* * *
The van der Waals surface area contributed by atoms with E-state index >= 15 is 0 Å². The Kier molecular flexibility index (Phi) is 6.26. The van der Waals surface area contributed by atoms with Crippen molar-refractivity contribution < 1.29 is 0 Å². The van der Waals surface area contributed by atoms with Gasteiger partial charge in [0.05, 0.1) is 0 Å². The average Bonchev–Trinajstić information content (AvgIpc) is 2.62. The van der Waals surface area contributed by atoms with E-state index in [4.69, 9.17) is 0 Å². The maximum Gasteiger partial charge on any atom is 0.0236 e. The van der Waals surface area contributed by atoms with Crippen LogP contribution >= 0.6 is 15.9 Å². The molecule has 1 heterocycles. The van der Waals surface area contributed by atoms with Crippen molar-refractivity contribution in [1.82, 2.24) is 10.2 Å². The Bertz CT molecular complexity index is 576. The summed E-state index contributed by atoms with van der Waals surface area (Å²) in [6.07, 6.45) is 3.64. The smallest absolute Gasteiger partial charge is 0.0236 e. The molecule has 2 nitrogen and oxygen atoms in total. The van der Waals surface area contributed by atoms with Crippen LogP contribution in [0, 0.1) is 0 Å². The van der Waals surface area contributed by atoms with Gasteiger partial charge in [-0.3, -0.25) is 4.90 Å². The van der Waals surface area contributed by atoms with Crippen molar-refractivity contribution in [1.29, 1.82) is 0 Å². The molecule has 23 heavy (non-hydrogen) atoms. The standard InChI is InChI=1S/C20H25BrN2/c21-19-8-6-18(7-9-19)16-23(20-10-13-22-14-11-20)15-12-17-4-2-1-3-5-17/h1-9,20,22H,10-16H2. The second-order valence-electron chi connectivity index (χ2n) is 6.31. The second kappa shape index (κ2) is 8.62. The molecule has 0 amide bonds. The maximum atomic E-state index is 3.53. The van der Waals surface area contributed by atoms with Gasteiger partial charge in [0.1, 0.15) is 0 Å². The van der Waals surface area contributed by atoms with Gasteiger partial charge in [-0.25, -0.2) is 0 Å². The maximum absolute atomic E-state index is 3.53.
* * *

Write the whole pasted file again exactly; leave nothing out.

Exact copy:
The van der Waals surface area contributed by atoms with E-state index >= 15 is 0 Å². The Kier molecular flexibility index (Phi) is 6.26. The van der Waals surface area contributed by atoms with Crippen molar-refractivity contribution < 1.29 is 0 Å². The van der Waals surface area contributed by atoms with Gasteiger partial charge in [0.05, 0.1) is 0 Å². The average Bonchev–Trinajstić information content (AvgIpc) is 2.62. The van der Waals surface area contributed by atoms with E-state index in [4.69, 9.17) is 0 Å². The maximum Gasteiger partial charge on any atom is 0.0236 e. The van der Waals surface area contributed by atoms with Crippen LogP contribution >= 0.6 is 15.9 Å². The molecule has 1 heterocycles. The van der Waals surface area contributed by atoms with Crippen molar-refractivity contribution in [1.82, 2.24) is 10.2 Å². The Bertz CT molecular complexity index is 576. The summed E-state index contributed by atoms with van der Waals surface area (Å²) in [6.07, 6.45) is 3.64. The smallest absolute Gasteiger partial charge is 0.0236 e. The molecule has 2 nitrogen and oxygen atoms in total. The van der Waals surface area contributed by atoms with Crippen LogP contribution in [0, 0.1) is 0 Å². The van der Waals surface area contributed by atoms with Gasteiger partial charge in [-0.3, -0.25) is 4.90 Å². The van der Waals surface area contributed by atoms with Crippen molar-refractivity contribution in [1.29, 1.82) is 0 Å². The molecule has 23 heavy (non-hydrogen) atoms. The standard InChI is InChI=1S/C20H25BrN2/c21-19-8-6-18(7-9-19)16-23(20-10-13-22-14-11-20)15-12-17-4-2-1-3-5-17/h1-9,20,22H,10-16H2. The second-order valence-electron chi connectivity index (χ2n) is 6.31. The second kappa shape index (κ2) is 8.62. The molecule has 0 amide bonds. The maximum atomic E-state index is 3.53. The van der Waals surface area contributed by atoms with Gasteiger partial charge in [0.1, 0.15) is 0 Å². The van der Waals surface area contributed by atoms with Gasteiger partial charge in [-0.25, -0.2) is 0 Å². The maximum absolute atomic E-state index is 3.53.